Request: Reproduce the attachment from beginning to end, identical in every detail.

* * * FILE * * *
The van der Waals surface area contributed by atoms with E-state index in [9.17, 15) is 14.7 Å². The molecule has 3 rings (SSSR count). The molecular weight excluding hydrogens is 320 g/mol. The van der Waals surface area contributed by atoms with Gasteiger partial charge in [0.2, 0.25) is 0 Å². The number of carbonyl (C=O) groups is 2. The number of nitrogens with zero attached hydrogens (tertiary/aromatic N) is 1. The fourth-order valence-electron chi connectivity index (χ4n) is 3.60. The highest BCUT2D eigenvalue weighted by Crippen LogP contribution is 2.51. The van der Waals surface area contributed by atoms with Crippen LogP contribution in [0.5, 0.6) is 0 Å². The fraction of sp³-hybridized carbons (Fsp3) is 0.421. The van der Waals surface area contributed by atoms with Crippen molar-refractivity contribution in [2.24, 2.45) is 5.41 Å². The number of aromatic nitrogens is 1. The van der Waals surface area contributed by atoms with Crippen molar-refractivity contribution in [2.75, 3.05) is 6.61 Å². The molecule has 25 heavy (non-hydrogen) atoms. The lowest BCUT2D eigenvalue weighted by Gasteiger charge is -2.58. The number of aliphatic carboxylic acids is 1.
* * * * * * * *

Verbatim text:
The van der Waals surface area contributed by atoms with E-state index in [9.17, 15) is 14.7 Å². The molecule has 3 rings (SSSR count). The molecular weight excluding hydrogens is 320 g/mol. The van der Waals surface area contributed by atoms with Gasteiger partial charge in [0.2, 0.25) is 0 Å². The number of carbonyl (C=O) groups is 2. The number of nitrogens with zero attached hydrogens (tertiary/aromatic N) is 1. The fourth-order valence-electron chi connectivity index (χ4n) is 3.60. The highest BCUT2D eigenvalue weighted by Crippen LogP contribution is 2.51. The van der Waals surface area contributed by atoms with Crippen LogP contribution in [0.5, 0.6) is 0 Å². The fraction of sp³-hybridized carbons (Fsp3) is 0.421. The van der Waals surface area contributed by atoms with Crippen molar-refractivity contribution in [2.24, 2.45) is 5.41 Å². The number of aromatic nitrogens is 1. The van der Waals surface area contributed by atoms with Crippen molar-refractivity contribution in [2.75, 3.05) is 6.61 Å². The molecule has 25 heavy (non-hydrogen) atoms. The lowest BCUT2D eigenvalue weighted by Gasteiger charge is -2.58. The number of aliphatic carboxylic acids is 1.